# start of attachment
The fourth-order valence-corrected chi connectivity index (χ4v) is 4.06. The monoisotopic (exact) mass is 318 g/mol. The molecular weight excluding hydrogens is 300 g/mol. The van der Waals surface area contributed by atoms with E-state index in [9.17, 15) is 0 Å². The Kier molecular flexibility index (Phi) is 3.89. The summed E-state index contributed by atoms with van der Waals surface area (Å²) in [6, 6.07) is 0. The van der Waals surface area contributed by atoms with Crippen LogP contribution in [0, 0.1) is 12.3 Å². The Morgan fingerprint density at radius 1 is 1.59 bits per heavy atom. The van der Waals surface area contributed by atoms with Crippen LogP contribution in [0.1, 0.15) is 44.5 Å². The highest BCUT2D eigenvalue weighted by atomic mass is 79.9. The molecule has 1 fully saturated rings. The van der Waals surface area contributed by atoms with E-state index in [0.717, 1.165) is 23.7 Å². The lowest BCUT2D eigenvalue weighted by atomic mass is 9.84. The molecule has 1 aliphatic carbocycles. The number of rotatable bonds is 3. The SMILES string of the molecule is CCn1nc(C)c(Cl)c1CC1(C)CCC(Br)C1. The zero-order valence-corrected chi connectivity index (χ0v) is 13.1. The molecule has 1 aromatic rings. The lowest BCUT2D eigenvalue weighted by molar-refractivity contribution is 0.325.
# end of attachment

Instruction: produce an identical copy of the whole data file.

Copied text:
The fourth-order valence-corrected chi connectivity index (χ4v) is 4.06. The monoisotopic (exact) mass is 318 g/mol. The molecular weight excluding hydrogens is 300 g/mol. The van der Waals surface area contributed by atoms with E-state index in [9.17, 15) is 0 Å². The Kier molecular flexibility index (Phi) is 3.89. The summed E-state index contributed by atoms with van der Waals surface area (Å²) in [6, 6.07) is 0. The van der Waals surface area contributed by atoms with Crippen LogP contribution in [0, 0.1) is 12.3 Å². The Morgan fingerprint density at radius 1 is 1.59 bits per heavy atom. The van der Waals surface area contributed by atoms with Crippen LogP contribution in [0.1, 0.15) is 44.5 Å². The highest BCUT2D eigenvalue weighted by atomic mass is 79.9. The molecule has 1 fully saturated rings. The van der Waals surface area contributed by atoms with E-state index in [0.717, 1.165) is 23.7 Å². The lowest BCUT2D eigenvalue weighted by atomic mass is 9.84. The molecule has 1 aliphatic carbocycles. The number of rotatable bonds is 3. The SMILES string of the molecule is CCn1nc(C)c(Cl)c1CC1(C)CCC(Br)C1. The zero-order valence-corrected chi connectivity index (χ0v) is 13.1. The molecule has 1 aromatic rings. The lowest BCUT2D eigenvalue weighted by molar-refractivity contribution is 0.325.